I like Susan Krinard’s Kinsman, and she, along with Maggie Shayne, writes a really true-to-romance (as in the feel and the formula) novella compared to Ms Hamilton. It’s about a telepathic woman Kori and our kinsman fellow Jonas stuck in close quarters in a spacecraft as they try to figure out what happened to a missing ship, Eurydice. This one is spoiled by a tacked-on romance – kiss, sex, love, the end – but the careful setting and the vivid atmosphere are compelling. It makes me want to find out more about this world (how many author can boast of setting up a world this well in just a few dozen pages?), and it reminds me off all those cute Star-Wars-ish road-trip science fiction novels I used to read.

Maggie Shayne’s nice spin on Puabi the evil witch’s character in Immortality is a feat worthy of the annals of Machiavellian politics. Talk about a wash-out. Puabi’s redemption is not a redemption as much as it is a oh-she-is-so-misunderstood nonsense. Apparently, all Puabi needs is love. Oh yes, if only life is this simple, really.

Puabi, surviving death (you have to read the book Destiny for more information, I’m afraid, as this story barely alludes to what is going on), gets rescued by a millionaire dude who finds her resembling his dead wife. They shag, typhoon and all sorts of natural disasters hit them, and in the glow of luminous sex-with-my-soulmate (or some crap of this ilk), she opens her eyes and discovers that she is a new woman.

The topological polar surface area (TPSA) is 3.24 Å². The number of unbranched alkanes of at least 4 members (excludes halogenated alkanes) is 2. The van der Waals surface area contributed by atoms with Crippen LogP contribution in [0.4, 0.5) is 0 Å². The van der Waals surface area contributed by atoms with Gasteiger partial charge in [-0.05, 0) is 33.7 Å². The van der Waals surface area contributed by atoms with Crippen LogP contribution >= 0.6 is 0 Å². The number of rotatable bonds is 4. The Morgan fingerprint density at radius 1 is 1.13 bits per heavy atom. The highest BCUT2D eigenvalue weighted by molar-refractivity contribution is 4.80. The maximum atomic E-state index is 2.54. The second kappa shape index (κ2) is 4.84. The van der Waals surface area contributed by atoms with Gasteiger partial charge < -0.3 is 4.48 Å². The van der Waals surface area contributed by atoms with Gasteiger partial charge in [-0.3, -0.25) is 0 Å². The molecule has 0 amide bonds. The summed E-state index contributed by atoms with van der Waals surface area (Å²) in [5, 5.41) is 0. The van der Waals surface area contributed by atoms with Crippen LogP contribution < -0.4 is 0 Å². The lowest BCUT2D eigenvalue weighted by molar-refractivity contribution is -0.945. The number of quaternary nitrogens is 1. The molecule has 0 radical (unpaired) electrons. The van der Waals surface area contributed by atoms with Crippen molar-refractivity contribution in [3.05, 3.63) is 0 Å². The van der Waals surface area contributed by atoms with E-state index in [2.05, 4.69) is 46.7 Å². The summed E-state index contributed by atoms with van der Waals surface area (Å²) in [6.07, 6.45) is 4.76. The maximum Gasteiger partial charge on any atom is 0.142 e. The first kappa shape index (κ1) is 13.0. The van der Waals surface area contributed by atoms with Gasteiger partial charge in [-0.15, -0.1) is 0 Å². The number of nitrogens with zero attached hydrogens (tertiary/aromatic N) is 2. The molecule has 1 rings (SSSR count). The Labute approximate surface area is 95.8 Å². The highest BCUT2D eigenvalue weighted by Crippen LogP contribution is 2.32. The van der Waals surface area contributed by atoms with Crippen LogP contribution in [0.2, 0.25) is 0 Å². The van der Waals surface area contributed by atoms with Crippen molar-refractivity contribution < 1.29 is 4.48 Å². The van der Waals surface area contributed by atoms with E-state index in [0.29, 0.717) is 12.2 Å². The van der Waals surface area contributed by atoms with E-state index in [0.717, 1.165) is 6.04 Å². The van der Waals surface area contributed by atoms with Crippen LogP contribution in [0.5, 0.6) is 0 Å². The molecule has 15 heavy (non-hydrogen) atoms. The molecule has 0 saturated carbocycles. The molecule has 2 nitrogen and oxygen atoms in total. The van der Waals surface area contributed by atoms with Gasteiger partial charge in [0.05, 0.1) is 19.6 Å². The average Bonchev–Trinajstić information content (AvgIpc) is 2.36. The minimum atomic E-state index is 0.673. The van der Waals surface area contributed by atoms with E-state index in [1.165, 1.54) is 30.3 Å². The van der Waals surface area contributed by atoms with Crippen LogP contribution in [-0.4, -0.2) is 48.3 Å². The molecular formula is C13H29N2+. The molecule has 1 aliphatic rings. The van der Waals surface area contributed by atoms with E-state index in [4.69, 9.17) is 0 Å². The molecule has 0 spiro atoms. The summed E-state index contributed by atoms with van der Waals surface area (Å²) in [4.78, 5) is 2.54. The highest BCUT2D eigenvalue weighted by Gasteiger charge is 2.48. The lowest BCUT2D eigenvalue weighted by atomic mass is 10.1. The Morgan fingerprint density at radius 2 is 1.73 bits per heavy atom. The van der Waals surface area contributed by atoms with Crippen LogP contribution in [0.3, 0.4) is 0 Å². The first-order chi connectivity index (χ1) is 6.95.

I have nothing against redemption of immoral characters. But I don’t like cop-out Officer Krupke stories, and I don’t like being insulted with the notion that evil can be exorcised by nothing more than a simple roll in the hay. Then again, this Matthew fellow is rich, rich, rich… okay, if the author wants to tell me that money can do anything, even change one’s personality, now that I am buying. But I don’t think the author is telling me that.

In short, Immortality insults me mortally.

I don’t know if I would recommend this anthology to anybody. I mean, it’s $7.50, and three out of four don’t really stand on their own. Their existence here, to be blunt, is nothing more than a lure to make newbies buy the author’s backlist as well as the next book in the series (the publisher thoughtfully provides excerpts of upcoming books after each novella) or to make fans fork out the cost of a full-length novel just for a novella. This is perverse advertizing that charges the people it is targeted to. I paid $7.50, and I already feeling like the most gullible nitwit alive. I don’t know about anybody else, really.